Offering classes has a few advantages over other sewing businesses. It requires less investment in materials ahead of time, and you know exactly how long it will take and what techniques you’ll be using. With pre-registration, you’ll know how many students you’ll have, and can cancel classes if there’s not enough interest. Though it may seem like sewing classes are an ideal way to make extra money from your sewing skills, there are definitely some things to consider before getting started. Check out these ideas for creating and marketing your own sewing classes!
1. See what’s already available
Before plunging headfirst into planning your new classes, first take some time to assess what kinds of classes are already available in your area. Lots of craft stores offer different types of sewing courses, as do some community colleges, quilting clubs, 4-H groups, and other community organizations. If there are lots of sewing classes on offer in your area, you might have to do some careful planning in order for your business to compete. Remember, as much as you enjoy your craft, if a business can’t get customers, it’s hard to stay afloat! It’s not a bad idea to check out some of the classes on offer in your area. Not only will it help you get ideas about what works in a classroom environment and what doesn’t, you’ll also be able to see what kinds of skills are being taught and better assess how you might offer classes that complement, rather than compete. If only basic projects are being taught, perhaps you can offer classes on more advanced level techniques, or if the local classes tend to focus on garment construction, consider offering classes on quilting or specific skills like applique.
2. Assess your skills
One of the great things about designing your own classes is that you can play to your strengths. Be honest about your abilities and the kinds of skills you feel confident you can teach to others. Sewing is a very broad category, and no one needs to excel in every aspect of it. If you’re a dollmaker and do most of your sewing by hand, that’s great! You have lots of techniques to share, so don’t worry about teaching your students how to use a serger in garment work. If you want to offer expertise in more areas, you can always team up with another local sewing enthusiast who has a different specialty. This is a great way to learn new skills for yourself as well! Though it’s important to know how advanced your skills are in different areas, it’s also good to remember that many beginning students will still need to learn the very basics, including how to measure fabric, what types of fabric are suitable for different projects, and what kinds of tools they’ll be using. Don’t be afraid to start from square one. You can always jump ahead if your class has more background knowledge.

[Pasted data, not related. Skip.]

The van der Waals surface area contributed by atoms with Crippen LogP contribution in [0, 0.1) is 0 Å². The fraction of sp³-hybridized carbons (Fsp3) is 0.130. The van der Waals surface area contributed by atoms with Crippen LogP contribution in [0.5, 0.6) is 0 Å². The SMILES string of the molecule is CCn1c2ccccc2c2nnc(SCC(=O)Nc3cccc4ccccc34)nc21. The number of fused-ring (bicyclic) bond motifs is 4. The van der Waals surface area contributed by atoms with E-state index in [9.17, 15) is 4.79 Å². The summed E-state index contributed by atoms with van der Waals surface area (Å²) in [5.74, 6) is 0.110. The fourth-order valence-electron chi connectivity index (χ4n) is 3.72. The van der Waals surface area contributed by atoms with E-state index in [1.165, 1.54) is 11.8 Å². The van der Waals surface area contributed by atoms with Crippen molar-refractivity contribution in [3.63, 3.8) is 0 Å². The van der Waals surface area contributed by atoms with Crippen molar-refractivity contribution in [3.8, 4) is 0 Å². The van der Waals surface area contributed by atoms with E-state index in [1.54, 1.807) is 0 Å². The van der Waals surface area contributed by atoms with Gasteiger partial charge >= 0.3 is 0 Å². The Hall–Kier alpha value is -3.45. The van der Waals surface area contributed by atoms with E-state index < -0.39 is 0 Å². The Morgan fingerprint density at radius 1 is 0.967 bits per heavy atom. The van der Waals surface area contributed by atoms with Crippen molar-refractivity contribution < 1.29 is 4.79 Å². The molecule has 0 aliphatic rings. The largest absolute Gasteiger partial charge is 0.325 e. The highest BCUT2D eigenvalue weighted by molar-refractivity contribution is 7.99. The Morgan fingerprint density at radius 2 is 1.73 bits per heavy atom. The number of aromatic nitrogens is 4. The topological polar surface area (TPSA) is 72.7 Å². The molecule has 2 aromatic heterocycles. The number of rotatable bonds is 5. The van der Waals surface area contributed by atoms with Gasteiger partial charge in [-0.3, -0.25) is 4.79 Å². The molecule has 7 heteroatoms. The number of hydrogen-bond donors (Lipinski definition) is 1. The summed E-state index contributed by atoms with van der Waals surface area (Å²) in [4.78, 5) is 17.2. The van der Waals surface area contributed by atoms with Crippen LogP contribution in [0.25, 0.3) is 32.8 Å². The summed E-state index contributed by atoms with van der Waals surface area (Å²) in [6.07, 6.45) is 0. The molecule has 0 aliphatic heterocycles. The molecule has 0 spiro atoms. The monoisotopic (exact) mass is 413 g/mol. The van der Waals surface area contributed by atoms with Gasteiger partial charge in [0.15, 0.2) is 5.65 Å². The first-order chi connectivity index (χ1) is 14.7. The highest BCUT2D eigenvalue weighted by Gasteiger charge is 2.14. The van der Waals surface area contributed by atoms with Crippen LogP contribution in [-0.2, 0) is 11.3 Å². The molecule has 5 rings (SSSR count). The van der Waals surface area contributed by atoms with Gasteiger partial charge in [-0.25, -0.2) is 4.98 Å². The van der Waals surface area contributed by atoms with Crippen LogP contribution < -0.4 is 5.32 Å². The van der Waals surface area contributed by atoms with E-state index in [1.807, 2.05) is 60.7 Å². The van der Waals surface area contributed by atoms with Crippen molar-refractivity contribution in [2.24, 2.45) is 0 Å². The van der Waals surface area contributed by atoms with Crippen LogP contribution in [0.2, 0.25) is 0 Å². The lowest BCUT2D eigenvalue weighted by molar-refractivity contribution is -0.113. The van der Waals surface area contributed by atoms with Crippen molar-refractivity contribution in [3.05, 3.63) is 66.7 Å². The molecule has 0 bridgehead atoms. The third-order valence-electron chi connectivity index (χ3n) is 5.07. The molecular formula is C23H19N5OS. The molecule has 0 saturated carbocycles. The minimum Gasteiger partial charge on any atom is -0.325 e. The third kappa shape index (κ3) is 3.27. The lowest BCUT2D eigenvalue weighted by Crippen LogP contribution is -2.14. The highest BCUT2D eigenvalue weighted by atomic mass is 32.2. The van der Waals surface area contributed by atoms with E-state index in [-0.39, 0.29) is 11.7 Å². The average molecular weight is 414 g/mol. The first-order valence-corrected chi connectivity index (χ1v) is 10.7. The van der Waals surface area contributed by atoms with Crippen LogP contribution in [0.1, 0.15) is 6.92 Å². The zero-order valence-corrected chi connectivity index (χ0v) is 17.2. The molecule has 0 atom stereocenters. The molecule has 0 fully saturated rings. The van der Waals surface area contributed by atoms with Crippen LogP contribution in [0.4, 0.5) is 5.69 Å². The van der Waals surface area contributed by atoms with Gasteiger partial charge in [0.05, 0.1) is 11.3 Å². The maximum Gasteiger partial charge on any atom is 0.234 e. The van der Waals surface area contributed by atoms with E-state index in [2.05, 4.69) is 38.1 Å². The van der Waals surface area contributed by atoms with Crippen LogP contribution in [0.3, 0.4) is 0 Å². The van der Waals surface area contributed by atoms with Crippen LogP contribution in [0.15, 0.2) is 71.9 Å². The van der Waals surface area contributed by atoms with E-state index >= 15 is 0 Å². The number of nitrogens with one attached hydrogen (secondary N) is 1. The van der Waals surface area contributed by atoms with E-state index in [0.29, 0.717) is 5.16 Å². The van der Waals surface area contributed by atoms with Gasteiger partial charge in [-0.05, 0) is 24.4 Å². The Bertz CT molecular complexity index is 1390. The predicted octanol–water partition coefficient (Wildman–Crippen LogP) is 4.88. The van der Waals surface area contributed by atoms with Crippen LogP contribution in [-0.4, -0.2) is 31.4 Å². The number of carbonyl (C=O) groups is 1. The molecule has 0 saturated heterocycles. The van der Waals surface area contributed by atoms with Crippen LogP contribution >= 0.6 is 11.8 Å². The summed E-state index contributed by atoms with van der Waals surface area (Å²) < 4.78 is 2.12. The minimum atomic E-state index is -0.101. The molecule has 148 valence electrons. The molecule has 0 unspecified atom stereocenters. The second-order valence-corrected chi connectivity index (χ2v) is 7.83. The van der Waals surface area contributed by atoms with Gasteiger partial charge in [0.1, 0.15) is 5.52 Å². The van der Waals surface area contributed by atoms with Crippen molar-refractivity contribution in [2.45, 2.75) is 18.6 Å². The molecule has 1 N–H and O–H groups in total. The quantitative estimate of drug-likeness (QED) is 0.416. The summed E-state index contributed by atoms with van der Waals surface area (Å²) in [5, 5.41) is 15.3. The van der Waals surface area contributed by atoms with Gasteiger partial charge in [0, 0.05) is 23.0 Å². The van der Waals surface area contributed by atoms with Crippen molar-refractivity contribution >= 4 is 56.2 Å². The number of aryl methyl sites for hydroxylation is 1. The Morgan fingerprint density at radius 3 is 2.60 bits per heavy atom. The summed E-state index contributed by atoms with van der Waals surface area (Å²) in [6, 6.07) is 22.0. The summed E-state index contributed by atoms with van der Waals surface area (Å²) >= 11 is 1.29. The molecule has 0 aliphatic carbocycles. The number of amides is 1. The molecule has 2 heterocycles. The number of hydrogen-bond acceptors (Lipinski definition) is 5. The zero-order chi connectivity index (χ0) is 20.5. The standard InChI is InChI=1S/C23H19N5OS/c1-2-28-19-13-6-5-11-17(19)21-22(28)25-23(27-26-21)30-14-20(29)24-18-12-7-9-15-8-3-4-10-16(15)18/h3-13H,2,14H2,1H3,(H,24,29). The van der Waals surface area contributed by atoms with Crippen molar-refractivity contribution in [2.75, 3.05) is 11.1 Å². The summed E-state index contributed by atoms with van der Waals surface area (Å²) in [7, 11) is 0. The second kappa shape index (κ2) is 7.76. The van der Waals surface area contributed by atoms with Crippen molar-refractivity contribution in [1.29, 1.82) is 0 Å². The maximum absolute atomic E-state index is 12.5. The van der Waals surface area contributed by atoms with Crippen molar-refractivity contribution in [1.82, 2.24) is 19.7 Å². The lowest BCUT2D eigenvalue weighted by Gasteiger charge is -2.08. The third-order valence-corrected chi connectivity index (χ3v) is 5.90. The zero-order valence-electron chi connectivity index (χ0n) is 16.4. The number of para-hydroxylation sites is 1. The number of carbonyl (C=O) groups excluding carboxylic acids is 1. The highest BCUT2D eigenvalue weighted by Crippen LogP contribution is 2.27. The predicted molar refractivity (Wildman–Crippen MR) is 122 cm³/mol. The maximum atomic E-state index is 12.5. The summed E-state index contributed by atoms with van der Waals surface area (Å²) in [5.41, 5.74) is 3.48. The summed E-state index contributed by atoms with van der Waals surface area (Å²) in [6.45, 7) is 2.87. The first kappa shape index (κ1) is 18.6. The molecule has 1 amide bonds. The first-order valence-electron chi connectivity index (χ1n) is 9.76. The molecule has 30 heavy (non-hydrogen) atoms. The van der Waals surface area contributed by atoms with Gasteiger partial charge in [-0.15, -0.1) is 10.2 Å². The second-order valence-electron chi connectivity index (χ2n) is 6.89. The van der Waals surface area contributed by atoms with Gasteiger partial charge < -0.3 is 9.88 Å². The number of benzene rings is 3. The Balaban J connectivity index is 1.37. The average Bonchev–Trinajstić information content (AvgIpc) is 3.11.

3. Think about the finances
One of the ugly truths about start-up businesses is that many of them fail. The good news is that you can prevent your business from being one of them by making a plan before you start your business. First, think about your goal. Is this a side business that you’re hoping adds a few hundred dollars to your income each month, or are you planning to earn your full income from this business? With that number in mind, it’s time to look at the figures. What will your expenses be? Are you hosting classes in your home, or renting a location? Are you providing materials to your students, or will they have to bring their own? Don’t forget to include your time, travel, and materials for your own demonstration projects. Now compare your expenses to your goal income. This will help you determine how many students and how many classes you will need to reach your goal. Keep your earlier research in mind. If most of the classes in your area charge $20 per student, you may struggle to get $50 per student for similar classes. Though creating your business plan can be a little eye-opening, don’t get discouraged. Be very honest with yourself about what you are willing and able to do, and about what is financially feasible. It’s better for your new business to have a slow start than to fail after you’ve invested your time and energy into creating it.
4. Consider the legal ramifications
In the excitement of planning your new business, it’s easy to forget about all the official paperwork that goes along with it. There are many different things to consider. Should your business be a single-proprietor organization? What exactly is a limited liability company, and what does it have to do with your business? Because your classes are educational, you may even be able to qualify as a non-profit organization, which has completely different legal and tax requirements than for-profit companies. When it comes to law and taxes, it’s definitely time to consult with experts. Talk to a lawyer, an accountant, or a small business advisor to determine exactly what’s best for your business vision.
Some people avoid officially creating their business as a legal entity because of the fees and taxes involved, but there are also major benefits to having your business on paper, including the ability to write off certain expenses, small business tax breaks, legal protection and other financial incentives. It’s also a signal to potential students that you’re a professional who takes your work seriously, meaning they might be more likely to choose your classes over something less official, even if yours are a bit more expensive.
5. Design your classes